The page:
Share this article on:

Article Summaries for July–August 2014 Psychosomatic Medicine, Vol. 76, Issue 6

doi: 10.1097/PSY.0000000000000093
In This Issue

A history of early adverse life events is a potential vulnerability factor for the development of several disorders, including irritable bowel syndrome (IBS). Gupta et al. (pages 404–412) tested the hypothesis that a history of early adverse life events is related to brain activity in networks that are involved in determining the salience of somatic, visceral, or environmental stimuli in IBS. These networks play a role in pain perception, which is important in the research on the association between early adverse life events and IBS. Results also highlight the need to consider sex differences in these associations between early adverse life events, central nervous system networks involved in pain, and IBS.

In another brain imaging study related to the experience of pain, Lloyd et al. (pages 413–421) explored brain activity in patients with chronic low back pain but limited spinal abnormality. They found that patients who display major pain behaviors have increased activity in the emotional circuitry of the brain. This study demonstrates an association between major pain behavior in chronic low back pain (Waddell signs) and neurobiology of the brain areas involved in emotion regulation, which may mediate and maintain psychological distress in some patients with low back pain.

In an editorial, Stuart Derbyshire (pages 402–403) addresses the challenges of interpreting findings derived from brain imaging studies on pain-related disorders such as IBS and low back pain. Critical aspects concerning study design are discussed that can improve the research on mechanisms of pain regulation and point toward possible treatments.

Depression has been associated with vascular dysfunction, which may be of particular relevance in pregnancy. Rash and Campbell (pages 422–429) assessed the effect of oxytocin on acute pain. Participants underwent two laboratory sessions, 1 week apart, during which they received intranasal administration of oxytocin or a placebo delivered in a similar manner. Pain was induced by submersing the participant’s nondominant hand in cold water. Relative to placebo, oxytocin administration resulted in reductions in perceived pain intensity and unpleasantness.

Raw et al (pages 430–436) investigated differences in markers of vascular function that are part of the nitric oxide pathway [asymmetric dimethylarginine (ADMA), symmetric dimethylarginine (SDMA), and L-arginine] in pregnant women with depression. Maternal plasma L-arginine and ADMA levels were significantly lower during pregnancy in women with depression compared to pregnant women without depression. These findings did not result from differences in excretion or inflammation.

Doering et al. (pages 437–444) examined the relationship between depressive symptoms and pain in 251 cardiac surgery patients before and 6 weeks after hospital discharge. Patients with persistent depressive symptoms experienced higher levels of pain severity. In multivariate analysis, only changes in depressive symptoms were related to pain, not clinical and demographic variables. Successful interventions for postsurgical pain may need to include screening for and treatment of depressive symptoms.

Identifying people at risk of attempting suicide remains a primary clinical challenge. Cáceda et al. (pages 445–451) explored the role of impulsivity and psychological pain in patients who survived a suicide attempt. Four groups of adults were compared: depressed patients within 72 hours after a suicide attempt; depressed patients with active suicidal ideation; nonsuicidal depressed patients; and healthy controls. Transient impulsive choice abnormalities were found in a subset of those who attempted suicide. Overall, suicidal ideation and behavior were associated with choice impulsivity and intense psychological pain.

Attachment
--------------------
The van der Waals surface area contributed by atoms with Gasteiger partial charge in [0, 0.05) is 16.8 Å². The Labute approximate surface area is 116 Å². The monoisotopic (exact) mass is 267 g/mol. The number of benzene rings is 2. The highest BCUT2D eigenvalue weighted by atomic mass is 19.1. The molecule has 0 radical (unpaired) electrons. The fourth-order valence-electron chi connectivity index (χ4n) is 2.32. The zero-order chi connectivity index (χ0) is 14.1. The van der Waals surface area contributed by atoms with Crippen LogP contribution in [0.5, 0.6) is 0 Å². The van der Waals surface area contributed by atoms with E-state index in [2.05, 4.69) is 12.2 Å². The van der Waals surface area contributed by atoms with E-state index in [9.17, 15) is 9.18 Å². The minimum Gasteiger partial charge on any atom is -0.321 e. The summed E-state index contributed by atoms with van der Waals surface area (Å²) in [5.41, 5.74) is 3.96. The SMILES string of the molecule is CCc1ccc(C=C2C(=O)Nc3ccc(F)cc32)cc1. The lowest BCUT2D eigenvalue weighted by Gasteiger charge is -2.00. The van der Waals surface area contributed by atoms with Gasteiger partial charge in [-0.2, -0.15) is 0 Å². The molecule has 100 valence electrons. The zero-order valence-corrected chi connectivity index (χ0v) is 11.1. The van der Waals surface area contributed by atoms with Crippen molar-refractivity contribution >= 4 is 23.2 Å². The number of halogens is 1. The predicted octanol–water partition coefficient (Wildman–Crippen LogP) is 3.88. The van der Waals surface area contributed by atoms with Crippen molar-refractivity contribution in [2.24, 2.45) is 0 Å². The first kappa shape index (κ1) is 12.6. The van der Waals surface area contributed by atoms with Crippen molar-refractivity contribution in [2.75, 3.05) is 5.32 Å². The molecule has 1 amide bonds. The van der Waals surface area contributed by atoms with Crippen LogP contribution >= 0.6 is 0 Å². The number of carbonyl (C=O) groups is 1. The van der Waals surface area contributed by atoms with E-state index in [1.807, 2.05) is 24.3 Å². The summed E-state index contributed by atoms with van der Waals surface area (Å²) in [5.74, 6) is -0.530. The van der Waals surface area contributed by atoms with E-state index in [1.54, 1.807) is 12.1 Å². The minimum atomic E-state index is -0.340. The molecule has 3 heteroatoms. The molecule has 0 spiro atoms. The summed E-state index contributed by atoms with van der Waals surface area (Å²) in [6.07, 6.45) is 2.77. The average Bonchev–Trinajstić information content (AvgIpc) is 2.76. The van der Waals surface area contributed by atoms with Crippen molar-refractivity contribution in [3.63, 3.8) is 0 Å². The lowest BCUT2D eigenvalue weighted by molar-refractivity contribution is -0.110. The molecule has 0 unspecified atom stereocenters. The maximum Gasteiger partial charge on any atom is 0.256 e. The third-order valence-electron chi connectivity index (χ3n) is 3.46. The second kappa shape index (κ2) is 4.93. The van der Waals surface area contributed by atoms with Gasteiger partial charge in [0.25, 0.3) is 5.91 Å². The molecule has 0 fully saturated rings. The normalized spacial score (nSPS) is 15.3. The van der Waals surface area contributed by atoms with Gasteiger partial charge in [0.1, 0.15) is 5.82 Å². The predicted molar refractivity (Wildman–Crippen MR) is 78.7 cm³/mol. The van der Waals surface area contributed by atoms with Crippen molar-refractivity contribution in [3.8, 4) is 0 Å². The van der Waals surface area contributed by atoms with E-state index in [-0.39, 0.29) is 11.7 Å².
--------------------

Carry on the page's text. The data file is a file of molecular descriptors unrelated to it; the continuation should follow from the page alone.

In a prospective population-based cohort study in Japan, Yamauchi et al. (pages 452–459) examined whether stroke increases the risks of suicide and deaths related to other externally caused injuries. The results indicated that the risks of suicide and ECI deaths were substantially elevated within the first 5 years after a stroke. The authors suggest that patients should be closely monitored for symptoms of depression and suicidal thoughts during the first few years after stroke.

Schreier et al. (pages 460–467) investigated whether family chaos influences adolescents’ inflammatory profiles and whether this association is moderated by socioeconomic status (SES). Greater family chaos was associated with greater systemic inflammation and greater stimulated proinflammatory cytokine production as family SES declined. These findings suggest that youth who are already vulnerable from lower SES backgrounds may potentially be at a higher risk for inflammation-related diseases if simultaneously exposed to chaotic home environments.

Gallo et al. (pages 468–475) examined several dimensions of stress as related to coronary heart disease and stroke in 5313 adults from the Hispanic Community Health Study/Study of Latinos. They found that greater chronic stress was associated with higher prevalence of cardiovascular disease, diabetes, and hypertension. More lifetime traumatic stress were unexpectedly associated with lower diabetes and hypertension prevalence. Both greater current perceived stress and lifetime traumatic stress were related to a higher smoking prevalence. The findings show that the direction and consistency of associations of stress with cardiovascular risk and disease may vary depending on how stress is operationalized.

Copyright © 2014 by American Psychosomatic Society